• Last modified 683 days ago (June 2, 2022)



Jim Goering

A service to celebrate the life of Theodore James “Jim” Goering, 86, of North Newton, who passed away peacefully April 13, 2022, with members of his loving family at his bedside at Kidron Bethel Retirement Village, will be 10:45 a.m. Saturday, June 11, at Grace Community Church, 1600 S. Anderson Rd., Newton.  

Visitation will be 6 to 8 p.m. Friday, June 10, at the church.

Jim was born May 3, 1935, to Peter J. and Frieda (Goering) Goering at the farm home near Pretty Prairie. He was one of five children — the other four being Josephine Jane, Homer Dale, Helen Louise, and Vernon Dean. 

He came to the Christian faith under the tutelage of the Rev. P.P. Tschetter at First Mennonite Church near Pretty Prairie, graduated from Pretty Prairie High School in 1953, spent two years at Bethel College, and earned a bachelor’s degree from Kansas State University in 1957 and master’s and PhD degrees from Michigan State University in 1961. 

He married Shirley Ann Suderman on May 31, 1957, at Trinity Mennonite Church near Hillsboro.

They became parents of six children: Todd Douglas Goering (died at birth), Terri Lynn Ingram of Greenwood Village, Colorado; Timothy James Goering of Santa Fe, New Mexico; Thomas Jay Goering of Carol Stream, Illinois; Susan Peng Leahy of Falls Church, Virginia; and Trevor Santhi Goering of Wilmington, Delaware. 

At the time of Jim’s death, he and his loving wife and best friend, Shirley, had been happily married for just under 65 years.

Jim’s graduate training in international economics took him, Shirley, and their family to places of employment and service in several locations around the world. 

They included Jim serving as assistant professor at the University of California at Berkeley 1962-’63; an administrator in the US Peace Corps in Guatemala 1963-’65; staff economist, in the executive office of the U.S. president 1965-’66; agricultural policy adviser with Harvard University Development Advisory Service with the governments of Malaysia 1966-’70 and Ethiopia 1971-’74.

Also, senior agricultural economist with World Bank in Washington, District of Columbia, 1974-’85; senior operations officer with the World Bank resident mission in Beijing, China 1985-’89; World Bank resident representative in Addis Ababa, Ethiopia 1989-’92; division chief with World Bank in Washington, D.C., 1992-’95; and director of international programs with World Vision Relief and Development in Washington, D.C., 1995-’99.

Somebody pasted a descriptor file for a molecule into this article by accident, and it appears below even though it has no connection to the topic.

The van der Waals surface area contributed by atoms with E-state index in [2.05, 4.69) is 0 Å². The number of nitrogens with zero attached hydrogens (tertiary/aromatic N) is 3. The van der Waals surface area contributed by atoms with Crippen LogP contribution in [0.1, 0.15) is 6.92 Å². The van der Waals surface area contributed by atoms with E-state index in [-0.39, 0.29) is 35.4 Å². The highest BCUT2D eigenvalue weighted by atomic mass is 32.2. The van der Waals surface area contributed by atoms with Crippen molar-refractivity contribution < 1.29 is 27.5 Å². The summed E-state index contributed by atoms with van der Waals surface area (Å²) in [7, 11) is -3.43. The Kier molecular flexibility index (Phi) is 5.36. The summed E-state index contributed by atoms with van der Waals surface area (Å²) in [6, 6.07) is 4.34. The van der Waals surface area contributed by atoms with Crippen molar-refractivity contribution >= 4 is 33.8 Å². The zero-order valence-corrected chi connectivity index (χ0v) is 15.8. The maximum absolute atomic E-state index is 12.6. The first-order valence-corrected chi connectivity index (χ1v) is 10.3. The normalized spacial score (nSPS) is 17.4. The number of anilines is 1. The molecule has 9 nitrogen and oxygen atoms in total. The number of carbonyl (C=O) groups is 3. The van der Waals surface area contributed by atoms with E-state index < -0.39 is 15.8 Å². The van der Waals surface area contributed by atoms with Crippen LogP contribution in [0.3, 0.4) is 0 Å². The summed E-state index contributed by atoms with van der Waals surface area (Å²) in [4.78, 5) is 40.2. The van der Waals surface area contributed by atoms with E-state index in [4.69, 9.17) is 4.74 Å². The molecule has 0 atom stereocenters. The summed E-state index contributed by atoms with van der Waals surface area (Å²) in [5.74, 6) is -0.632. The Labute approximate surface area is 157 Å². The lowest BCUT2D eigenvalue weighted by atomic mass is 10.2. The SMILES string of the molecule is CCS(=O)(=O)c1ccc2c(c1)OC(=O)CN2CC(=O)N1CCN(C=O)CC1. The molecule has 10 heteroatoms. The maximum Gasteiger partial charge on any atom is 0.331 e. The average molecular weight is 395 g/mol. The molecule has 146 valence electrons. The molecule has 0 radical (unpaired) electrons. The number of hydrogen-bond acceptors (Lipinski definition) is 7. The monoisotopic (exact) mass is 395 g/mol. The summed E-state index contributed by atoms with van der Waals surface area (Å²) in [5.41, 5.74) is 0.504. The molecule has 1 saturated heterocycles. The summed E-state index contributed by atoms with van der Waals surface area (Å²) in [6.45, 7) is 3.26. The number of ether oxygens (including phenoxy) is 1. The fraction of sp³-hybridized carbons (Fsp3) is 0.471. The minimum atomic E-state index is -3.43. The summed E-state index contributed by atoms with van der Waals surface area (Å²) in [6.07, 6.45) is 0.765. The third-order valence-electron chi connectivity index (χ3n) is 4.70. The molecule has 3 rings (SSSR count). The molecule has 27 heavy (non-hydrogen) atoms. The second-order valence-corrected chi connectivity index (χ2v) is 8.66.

After retirement in 1999, Jim and Shirley returned to their roots in North Newton, where Jim played active roles in the men’s ministry at Grace Community Church and the work of the North Newton Community Foundation and as a “low-level politician” on the North Newton City Council, a position he held for 20 years.

In that role, he showed particular support of community environmental issues — a robust tree-planting program, reduced use of plastics,  expanded use of energy-efficient light bulbs, a move toward emission-free electric vehicles, and robust support for a North Newton solar panel project that reduced monthly electricity costs for the city by more than 50%.

During retirement, Jim and Shirley spent portions of 17 summers in East Asia teaching English under auspices of a Christian organization, the English Language Institute.

This included 13 summers in China, two in Laos, and two in Mongolia.

Much of Jim’s professional work was to focus on problems of global poverty and income inequality within the operational context of an active commitment to Christian principles.

In his international interactions with differing ethnicities and cultures, a Bible verse that he considered his “north star” was I Peter 3:15(b): “Always be prepared to give an answer to everyone who asks you to give the reason for the hope that you have. But do this with gentleness and respect.…”

In 2019, a book written by Jim, “Prairie Breezes — Odyssey from Pretty Prairie”, was published by Christian Faith Publishing Co. This 792-page narrative is essentially a Goering family biography that spans 82 years (1935-2017).

It features Jim’s remarkable career, beginning with his humble roots on a farm near Pretty Prairie through halls of influence and power in Washington, D.C.; Beijing, China; Addis Ababa, Ethiopia; Kuala Lumpur, Malaysia; Guatemala City, Guatemala; Ulaanbaatar, Mongolia; Pyongyang, North Korea; and elsewhere, always driven by the consummate desire to honor the gentle exhortation of the father in Jim’s youth to “leave this world a better place than when you arrived.”

Jim is survived by his wife, Shirley; daughter Terri and son-in-law David Ingram; son Timothy and daughter-in-law, Darlene; son Thomas and daughter-in-law Suzanne; daughter Susan and son-in-law Mike Leahy; and son Trevor.

Also surviving are eight grandchildren — Michelle, Abby, Tyler; Philip and Peter Ingram; Sara Erickson; Tess Eklund; and Michael Leahy V — and three great grandchildren — Nolan and Zoe Eklund and Marcus Goering.  

One grandson, Christopher, preceded him in death.

In lieu of flowers, memorial gifts may be made to Grace Community Church, Kidron Bethel Village, or North Newton Community Foundation.  Contributions may be sent to the funeral home.

Jim’s mortal remains have been cremated, and ashes will be interred at his grave site in the First Mennonite Church cemetery near Pretty Prairie.

Arrangements are by Broadway Colonial Funeral Home, 120 E. Broadway, Newton KS 67114.

Last modified June 2, 2022